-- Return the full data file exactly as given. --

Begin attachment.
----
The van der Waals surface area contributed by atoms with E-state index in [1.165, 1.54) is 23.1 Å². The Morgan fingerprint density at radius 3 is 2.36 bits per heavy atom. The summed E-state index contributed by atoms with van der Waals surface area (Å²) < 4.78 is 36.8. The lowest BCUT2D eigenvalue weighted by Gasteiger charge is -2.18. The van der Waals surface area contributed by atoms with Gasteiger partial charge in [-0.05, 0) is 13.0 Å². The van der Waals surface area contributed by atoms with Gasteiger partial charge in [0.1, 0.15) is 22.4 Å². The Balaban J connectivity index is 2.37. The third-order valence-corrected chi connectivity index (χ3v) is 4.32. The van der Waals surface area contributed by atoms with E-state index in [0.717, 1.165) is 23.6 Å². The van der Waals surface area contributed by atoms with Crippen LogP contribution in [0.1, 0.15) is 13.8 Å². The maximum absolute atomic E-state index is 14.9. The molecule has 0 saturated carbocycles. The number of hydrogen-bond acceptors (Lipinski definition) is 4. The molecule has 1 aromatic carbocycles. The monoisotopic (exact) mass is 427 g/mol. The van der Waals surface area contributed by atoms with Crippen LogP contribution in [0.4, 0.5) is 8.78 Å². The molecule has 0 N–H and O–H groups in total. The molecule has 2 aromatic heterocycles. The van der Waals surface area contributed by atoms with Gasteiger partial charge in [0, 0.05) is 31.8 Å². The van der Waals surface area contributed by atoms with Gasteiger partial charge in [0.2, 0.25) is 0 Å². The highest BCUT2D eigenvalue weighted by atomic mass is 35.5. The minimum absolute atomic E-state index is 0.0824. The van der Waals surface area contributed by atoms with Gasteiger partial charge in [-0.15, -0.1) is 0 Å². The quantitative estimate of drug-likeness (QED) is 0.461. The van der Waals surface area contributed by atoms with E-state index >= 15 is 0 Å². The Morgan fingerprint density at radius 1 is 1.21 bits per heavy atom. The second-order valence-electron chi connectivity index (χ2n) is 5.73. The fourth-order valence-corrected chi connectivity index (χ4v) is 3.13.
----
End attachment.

The van der Waals surface area contributed by atoms with E-state index in [1.165, 1.54) is 23.1 Å². The Morgan fingerprint density at radius 3 is 2.36 bits per heavy atom. The summed E-state index contributed by atoms with van der Waals surface area (Å²) < 4.78 is 36.8. The lowest BCUT2D eigenvalue weighted by Gasteiger charge is -2.18. The van der Waals surface area contributed by atoms with Gasteiger partial charge in [-0.05, 0) is 13.0 Å². The van der Waals surface area contributed by atoms with Gasteiger partial charge in [0.1, 0.15) is 22.4 Å². The Balaban J connectivity index is 2.37. The third-order valence-corrected chi connectivity index (χ3v) is 4.32. The van der Waals surface area contributed by atoms with E-state index in [0.717, 1.165) is 23.6 Å². The van der Waals surface area contributed by atoms with Crippen LogP contribution in [0.1, 0.15) is 13.8 Å². The maximum absolute atomic E-state index is 14.9. The molecule has 0 saturated carbocycles. The number of hydrogen-bond acceptors (Lipinski definition) is 4. The molecule has 1 aromatic carbocycles. The monoisotopic (exact) mass is 427 g/mol. The van der Waals surface area contributed by atoms with Crippen LogP contribution in [0.4, 0.5) is 8.78 Å². The molecule has 0 N–H and O–H groups in total. The molecule has 2 aromatic heterocycles. The van der Waals surface area contributed by atoms with Gasteiger partial charge in [0, 0.05) is 31.8 Å². The van der Waals surface area contributed by atoms with Gasteiger partial charge in [0.2, 0.25) is 0 Å². The highest BCUT2D eigenvalue weighted by atomic mass is 35.5. The minimum absolute atomic E-state index is 0.0824. The van der Waals surface area contributed by atoms with Gasteiger partial charge in [-0.15, -0.1) is 0 Å². The quantitative estimate of drug-likeness (QED) is 0.461. The van der Waals surface area contributed by atoms with E-state index >= 15 is 0 Å². The Morgan fingerprint density at radius 1 is 1.21 bits per heavy atom. The second-order valence-electron chi connectivity index (χ2n) is 5.73. The fourth-order valence-corrected chi connectivity index (χ4v) is 3.13.